Peter Hunt: The Windsors missed a trick by excluding the Sussexes on the balcony

I remember covering Robert Lacey’s interviews when he promoted Battle of Brothers, both the original publication, then the “re-release” with new Keen-narrative chapters. Lacey was and is sly, and he left enough breadcrumbs to assure readers that he actually knows what’s going on here. He even indicated that he had to remove sections of the book which were “too critical” of Prince William. Anyway, I’ve been thinking about Lacey’s 2021 interviews, when he repeatedly made the point that ultimately, the royal family not only needs to embrace the Sussexes, but to be SEEN embracing the Sussexes. From Lacey’s 2021 Daily Beast interview:

“It is absolutely crucial for the monarchy for the Sussexes all to be there [on the balcony]. If after 70 years, the mixed-race members of the family are not on that balcony it will be a sorry comment on what has become of the monarchy… William cannot preside over a monarchy that excludes the only mixed race members of the family on grounds of sibling dispute…”

[From The Daily Beast via a previous Celebitchy story]

I bring this up because royal commentator and former BBC journalist Peter Hunt is making the same point, now that we know the Duke and Duchess of Sussex will return to the UK for the Jubbly. Hunt points out how stupid it is that Harry and Meghan are being banned from the balcony. Personally, I still believe that Harry was the one who refused and the Palace is just saving face by saying that certain people are banned. But whatever, here are the basics from Hunt’s piece in the Spectator:

Once again, a moment that should be a unifying and celebratory for the Windsors has attracted division and discord. It has been reported today that Harry and Meghan will not appear on the Buckingham Palace balcony for the Queen’s Platinum Jubilee celebrations. All of this controversy for a fleeting appearance on what someone described on social media as ‘an outdoor patio on the second floor of an old building’.

The exclusion of the Duke and Duchess of Sussex is in a different league [than Prince Andrew’s exclusion]. They didn’t maintain friendships with a convicted sex offender and a child sex trafficker. The couple, according to the media, have been banned, banished and snubbed. The fact they will be absent has been celebrated widely.

According to this mainstream narrative, they abandoned the institution, dished dirt on Oprah and deserve their ‘punishment’. Their defenders, in the UK, are vanishingly rare. I’m not one of Harry’s friends and his advisors don’t have me on speed dial, not least because I don’t think they have my number.

When I was an active observer of the royals for two decades, Harry was mostly polite, always wary. In interviews, he’s apologised to me for once wearing a Nazi uniform at a fancy dress party; insisted he didn’t view the future Queen Camilla as an ‘evil stepmother’; and said he was receptive to being challenged about the limitations of his mental health campaign. In private, he was taken with my suggestion he should talk about phone hacking. It never came to pass.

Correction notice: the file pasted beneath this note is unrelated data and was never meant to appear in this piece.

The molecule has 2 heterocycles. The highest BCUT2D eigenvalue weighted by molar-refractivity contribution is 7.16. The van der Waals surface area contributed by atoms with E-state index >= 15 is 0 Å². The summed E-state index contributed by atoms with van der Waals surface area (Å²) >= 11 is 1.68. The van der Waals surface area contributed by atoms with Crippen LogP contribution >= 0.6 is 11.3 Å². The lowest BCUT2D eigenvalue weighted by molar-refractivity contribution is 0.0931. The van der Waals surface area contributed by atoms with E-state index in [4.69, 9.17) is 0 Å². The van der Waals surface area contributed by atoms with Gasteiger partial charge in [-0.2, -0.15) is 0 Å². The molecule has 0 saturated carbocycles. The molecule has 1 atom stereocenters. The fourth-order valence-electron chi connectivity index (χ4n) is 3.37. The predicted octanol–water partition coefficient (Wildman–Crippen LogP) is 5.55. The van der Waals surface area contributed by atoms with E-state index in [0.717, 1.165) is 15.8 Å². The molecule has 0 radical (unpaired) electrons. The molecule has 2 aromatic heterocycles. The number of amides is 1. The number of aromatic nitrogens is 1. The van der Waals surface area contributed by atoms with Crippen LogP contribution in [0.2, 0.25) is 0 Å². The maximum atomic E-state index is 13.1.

Harry is still enmeshed in an unseemly, painful and very public dispute with his family. I’ve written here before about how the family’s response to Megxit was one where mean spiritedness over magnanimity won the day.

They’ve displayed a hint of heartlessness towards their own flesh and blood with the balcony non-appearance. Harry’s still a senior royal; a prince with a strong moral compass, not a given in his line of work; and a former soldier who has served his country.

The Queen will have signed off on the decision. Charles and William will have shaped it. They’ve let personal animus and hurt get in the way. Harry and Meghan could’ve appeared on the balcony. It wouldn’t have collapsed. Their removal from the line up means they will become a distraction during the Jubilee weekend. Their inclusion would have been a Platinum Jubilee peace offering; a move onto higher ground; a denial of victimhood. The royals have missed a trick. Not for the first time.

[From The Spectator]

Yes, I agree… IF we take it at face value that this was the Queen’s call, that she decided who would get to be on the balcony. As I’ve now said dozens of times, I think there was some discussion between the Sussexes and the Queen/Charles about how they would organize this. I can actually see Harry saying “we’re not doing the balcony” before Charles and the Queen even made up their minds, like he took it out of their hands completely. But I also agree that the whole balcony-exclusion debacle presupposes the idea that the royals understand how bad and how racist it looks for the Sussexes to be “excluded.” Do the Windsors understand? Doubtful.

Photos courtesy of Instar, WENN, Backgrid and Avalon Red.

Source: Read Full Article